Table 1

DBS outcomes for patients with HT in the literature.


AUTHORS PATIENTS AND ETIOLOGIES DBS TARGETS OUTCOMES FOLLOW-UPS

Bargiotas et al. (2021) Four patients (cerebellar stroke, stroke of the left lateral thalamus and the internal capsule, mesencephalic hemorrhage due to a cavernous malformation, or pontomesencephalic/thalamic strokes) VIM or DRTT 34–61% improvement in total TRS. Tremor improvement was lost in three years in three patients but sustained up to nine years in one patient. Mean length of followup: 5 years

Cenzato et al. (2021) Three patients who underwent resection of brainstem cavernomas VIM for one patient, not described for two patients Complete or almost complete tremor regression in all cases N/A

Parker et al. (2021) Hematoma in the right midbrain and cerebral peduncle Left VIM + GPi TRS 70% reduction in tremor 10 years

Ghanchi et al. (2020) Immune reconstitution inflammatory syndrome due to highlyactive antiretroviral therapy for HIV infection (symptoms for 6 months) Left VIM Significant tremor improvement in the right arm 6 months

Razmkon et al. (2020) Posttraumatic HT (symptoms for 6 years) Right VIM The patient experienced complete tremor suppression after DBS but developed localized infection. A rescue lesion through the implanted lead before explanting the DBS system controlled tremor well 3 years

O’Shea et al. (2020) Right medial cerebral peduncle and bilateral thalamic strokes (symptoms for 2 years) Right Vim + Zi Clear improvement in tremors bilaterally N/A

Dec-wiek et al. (2019) Three patients (one with multiple sclerosis and two with ischemic stroke) (symptoms for 1–39 years) PSA TRS 56% reduction in tremor 1 year

Morishita et al. (2019) Two patients (one with stroke and one with severe head trauma) (symptoms for 3 years) VIM TRS motor 52% reduction 6 months

Yuk et al. (2019) Brainstem hemorrhage (symptoms for 3 months) Left VIM TRS part A 75% reduction 3 years

Martinez et al. (2018) HIV-related vasculopathy associated with toxoplasmosis Right Raprl Robust and stable improvement in tremor 2 years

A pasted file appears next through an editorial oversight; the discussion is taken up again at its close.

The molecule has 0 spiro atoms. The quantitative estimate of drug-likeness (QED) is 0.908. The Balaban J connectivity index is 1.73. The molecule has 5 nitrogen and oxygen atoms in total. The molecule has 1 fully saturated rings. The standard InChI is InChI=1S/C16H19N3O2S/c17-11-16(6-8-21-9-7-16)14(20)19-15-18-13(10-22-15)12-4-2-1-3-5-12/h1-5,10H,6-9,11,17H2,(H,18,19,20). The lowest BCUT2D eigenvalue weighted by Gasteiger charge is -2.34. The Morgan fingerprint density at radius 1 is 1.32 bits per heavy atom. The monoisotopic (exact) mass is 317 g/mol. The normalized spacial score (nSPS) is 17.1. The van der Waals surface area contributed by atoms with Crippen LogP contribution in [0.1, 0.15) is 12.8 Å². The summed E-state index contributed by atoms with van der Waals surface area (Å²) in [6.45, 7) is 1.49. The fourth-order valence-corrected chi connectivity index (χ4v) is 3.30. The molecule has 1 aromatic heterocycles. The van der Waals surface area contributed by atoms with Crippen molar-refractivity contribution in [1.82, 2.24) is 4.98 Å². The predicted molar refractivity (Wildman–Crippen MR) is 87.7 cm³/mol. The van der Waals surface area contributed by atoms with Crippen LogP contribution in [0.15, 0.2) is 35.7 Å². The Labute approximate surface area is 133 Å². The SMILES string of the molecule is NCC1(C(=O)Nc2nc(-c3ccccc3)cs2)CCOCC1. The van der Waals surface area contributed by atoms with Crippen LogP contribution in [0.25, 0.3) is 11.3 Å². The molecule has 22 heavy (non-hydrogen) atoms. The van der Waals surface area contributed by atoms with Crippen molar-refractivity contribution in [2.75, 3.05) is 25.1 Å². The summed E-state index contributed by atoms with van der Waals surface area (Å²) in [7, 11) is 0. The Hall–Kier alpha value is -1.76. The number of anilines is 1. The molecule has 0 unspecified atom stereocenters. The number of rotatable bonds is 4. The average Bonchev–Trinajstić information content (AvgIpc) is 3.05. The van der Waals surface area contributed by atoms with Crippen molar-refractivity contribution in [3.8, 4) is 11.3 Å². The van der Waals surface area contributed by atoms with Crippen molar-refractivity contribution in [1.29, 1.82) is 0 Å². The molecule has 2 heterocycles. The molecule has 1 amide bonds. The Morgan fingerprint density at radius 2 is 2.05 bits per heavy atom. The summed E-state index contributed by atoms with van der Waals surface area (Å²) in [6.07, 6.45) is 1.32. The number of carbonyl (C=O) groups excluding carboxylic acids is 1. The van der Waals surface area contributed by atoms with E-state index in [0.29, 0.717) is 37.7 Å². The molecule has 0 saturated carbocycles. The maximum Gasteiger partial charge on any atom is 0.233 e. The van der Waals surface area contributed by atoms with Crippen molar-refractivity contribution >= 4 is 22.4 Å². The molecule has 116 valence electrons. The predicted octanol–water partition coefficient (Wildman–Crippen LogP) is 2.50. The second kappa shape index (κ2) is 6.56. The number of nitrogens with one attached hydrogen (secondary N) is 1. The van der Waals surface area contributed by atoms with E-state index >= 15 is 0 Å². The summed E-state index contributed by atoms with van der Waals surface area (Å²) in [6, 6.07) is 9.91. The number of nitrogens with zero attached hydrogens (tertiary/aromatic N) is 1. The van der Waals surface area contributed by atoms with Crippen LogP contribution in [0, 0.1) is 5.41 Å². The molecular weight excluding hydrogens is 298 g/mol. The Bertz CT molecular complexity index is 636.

Aydın et al. (2017) Posttraumatic HT Left VIM + GPi TRS > 80% tremor improvement 6 months

Toda et al. (2017) Posttraumatic HT VO + subthalamic region While individual stimulation of each target was ineffective, an interleaved dual stimulation of both targets was effective 6 years

Ramirez-Zamora et al. (2016) Pontine and midbrain hemorrhage secondary to rupture of arteriovenous fistula (symptoms for 7 years) Left GPi 80% improvement in TRS right hand score 6 months

Kilbane et al. (2015) [17] 1. Right brainstem hemorrhage due to cavernous malformation 2.Multicystic brainstem tegmentum lesions 3.Left thalamic midbrain bullet fragment 4.Right thalamic/subthalamic infarction Patient 1 had VIM/VOA and Gpi leads. Patient 2 and 4 had unilateral Gpi. Patient 3 had VIM/Gpi TRS improved from a mean 53.25 points prior to surgery to 11.25% representing a 78.87% benefit Mean length of followup: 33.7 months.

Espinoza-Martinez et al. (2015) [41] Two patients with ICH due to cavernous malformations, four patients with cerebral infarction, two patients with ICH, and two patients with MS Six with unilateral Gpi, one with bilateral Gpi, one with bilateral VIM, and two with unilateral VIM 64% mean modified TRS improvement Mean length of followup: 5.8 years

Follett et al. (2014) [38] Posttraumatic HT (symptoms for 15 years) Bilateral VIM Reduction of tremor from a score of 3 to a score of 1 in the right arm and from 3.5 to 0 in the left arm (TETRAS scale) 12 months

Grabska et al. (2014) [39] Ischemic left thalamic stroke (symptoms 30 years) Contralateral VOA and Zi TRS 73% reduction in tremor 4 years

Kobayashi et al. (2014) [40] 1. Brainstem thalamus hemorrhage (symptoms for 6 years) 2. Cerebral infarction (symptoms for 3 years) 3. Intracerebral midbrain hemorrhage (symptoms 8 months) 4. Posttraumatic (symptoms for 2 years) Four patients with dual-lead stimulation of ventralis oralis/ventralis intermedius nuclei (VO/VIM) and PSA 87% mean improvement in tremor 25 months

Castrop et al. (2013) [36] 1.Hypertensive mesencephalic hemorrhage (symptoms for 1 year) 2.pontomesencephalic AVM hemorrhage (symptoms for 2 years) Contralateral VIM Good tremor suppression, whereas the other symptoms remained unchanged 7 years and 6 years, respectively

Issar et al. (2013) [37] One patient with posttraumatic tremor (symptoms for 6 months) with associated dystonia and cerebellar and cognitive difficulties. Bilateral VIM Partial benefit (CGI scale 3). No TRS available. Dystonia persisted N/A

Aydin et al. (2013) Midbrain and pons bleeded cavernoma Right VIM + GPi 68% improvement in TRS left hand score 6 months

Acar et al. (2010) [35] Subarachnoid hemorrhage (symptoms less than 1 month) Bilateral VIM No tremor and reduction in disability due to tremor 3 months

Sanborn et al. (2009) Midbrain cystic degeneration Right VIM Full tremor suppression 2 years

Bandt et al. (2008) [31] Left midbrain cerebral infarction (symptoms for 7 months) Left lenticular fasciculus Almost complete resolution of postural and intention tremors; scored 1/4 on the WHIGET 16 months